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Paperer: inserted newly made needles into paper for storage. Needles were sold in paper.
Parchmenter: turned animal skins into vellum for use as parchment.
Pardoner: raised money for the church by selling Papal indulgences (selling forgiveness for sins).
Pargeter: a craftsman. Pargeting is a decorative plaster applied to building walls, and also refers to the inner lining of smoke flues.
Parian Maker: worked in the pottery industry making parian, a substitute for marble which was fashionable in Victorian England.
Paritor: an abbreviation of Apparitor, a civil servant or church attendant.
Parker: an official in charge of the hunting parks of nobles.
Parochus: Latin term for a rector or pastor of a Parish.
Passage Keeper: swept and cleaned walkways.
Pasteler: made and sold crisp pastries with savoury fillings.
Pastor: the ordained leader of a Christian congregation.
Paternosterer: produced and sold rosary beads.
Patler: horse groom.
Patten Maker: made protective overshoes. Early pattens were made of wood, the later ones were metal, and were a kind of protective shoe sole. They were worn by the working class to protect their shoes from mud and dung in unpaved streets. They were worn from the Middle Ages through to the start of the twentieth century.
Pattener: alternative name for a Patten Maker, who created pattens which protected shoes.
Pattern Card Maker: made cards for programming weaving looms.
Pattern Maker: made patterns, which were replicas of objects to be cast from molten metal.
Pauper: destitute person who received support under the Poor Law.
Paver: laid paving stones.
Pavyler: erected pavilions and the like.
Copyright: Jane Hewitt. This dictionary is authorised for use on www.familyresearcher.co.uk only.
Pawnbroker: loaned money secured against items of personal property. If the loan was not repaid then the collateral could be sold by the pawnbroker.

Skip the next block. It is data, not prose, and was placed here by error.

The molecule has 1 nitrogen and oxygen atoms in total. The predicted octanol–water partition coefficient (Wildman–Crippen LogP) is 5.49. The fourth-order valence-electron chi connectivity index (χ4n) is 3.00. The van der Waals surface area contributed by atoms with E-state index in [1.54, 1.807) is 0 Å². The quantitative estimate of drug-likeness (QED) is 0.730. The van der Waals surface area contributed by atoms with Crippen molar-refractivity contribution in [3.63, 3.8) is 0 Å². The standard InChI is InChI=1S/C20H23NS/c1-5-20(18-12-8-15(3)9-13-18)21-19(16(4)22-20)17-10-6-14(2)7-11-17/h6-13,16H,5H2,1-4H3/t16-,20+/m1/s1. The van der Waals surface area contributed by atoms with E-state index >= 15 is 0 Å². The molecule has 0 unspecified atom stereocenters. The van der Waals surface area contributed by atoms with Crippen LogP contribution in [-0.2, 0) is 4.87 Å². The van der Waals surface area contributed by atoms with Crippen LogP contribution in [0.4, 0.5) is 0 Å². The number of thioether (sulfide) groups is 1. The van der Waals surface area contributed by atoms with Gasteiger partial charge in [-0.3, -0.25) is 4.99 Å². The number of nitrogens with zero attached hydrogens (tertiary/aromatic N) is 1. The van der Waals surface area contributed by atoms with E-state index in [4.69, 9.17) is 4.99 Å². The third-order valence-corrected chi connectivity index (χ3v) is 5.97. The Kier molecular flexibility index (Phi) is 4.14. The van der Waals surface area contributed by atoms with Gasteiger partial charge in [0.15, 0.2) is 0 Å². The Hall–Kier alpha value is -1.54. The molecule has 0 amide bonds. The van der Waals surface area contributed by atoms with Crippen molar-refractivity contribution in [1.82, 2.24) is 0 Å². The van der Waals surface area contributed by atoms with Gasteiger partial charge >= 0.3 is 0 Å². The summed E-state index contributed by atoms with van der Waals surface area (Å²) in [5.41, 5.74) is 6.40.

Peddler: a travelling merchant (American English spelling).
Pedestrian: a competitive walker. Pedestrianism was a spectator sport in Britain in the 18th and 19th centuries.
Pedlar: a travelling merchant. (English spelling)
Pee-dee: a boy working on a keelboat transporting goods on the canal system.
This dictionary is my own work, and copyright Jane Hewitt. I sometimes find unauthorised (i.e. stolen) copies of my website content appearing on other people's websites. If you should read a group of identical glossary definitions elsewhere on the web, consider whether such sites are reputable or not.
The most terrible emergency in Britain's history, the Second World War required an unprecedented national effort. An exhausted country had to fight an unexpectedly long war and found itself much diminished amongst the victors. Yet the outcome of the war was nonetheless a triumph, not least for a political system that proved well adapted to the demands of a total conflict and for a population who had to make many sacrifices but who were spared most of the horrors experienced in the rest of Europe.
Britain's War is a narrative of these epic events, an analysis of the myriad factors that shaped military success and failure, and an explanation of what the war tells us about the history of modern Britain. As compelling on the major military events as he is on the experience of ordinary people living through exceptional times, Todman suffuses his extraordinary book with a vivid sense of a struggle which left nobody unchanged - and explores why, despite terror, separation and deprivation, Britons were overwhelmingly willing to pay the price of victory.
This volume begins with the coronation of George VI and ends with the disasters in the Far East in December 1941. A second volume will tell the story from 1942 to Indian independence in 1947.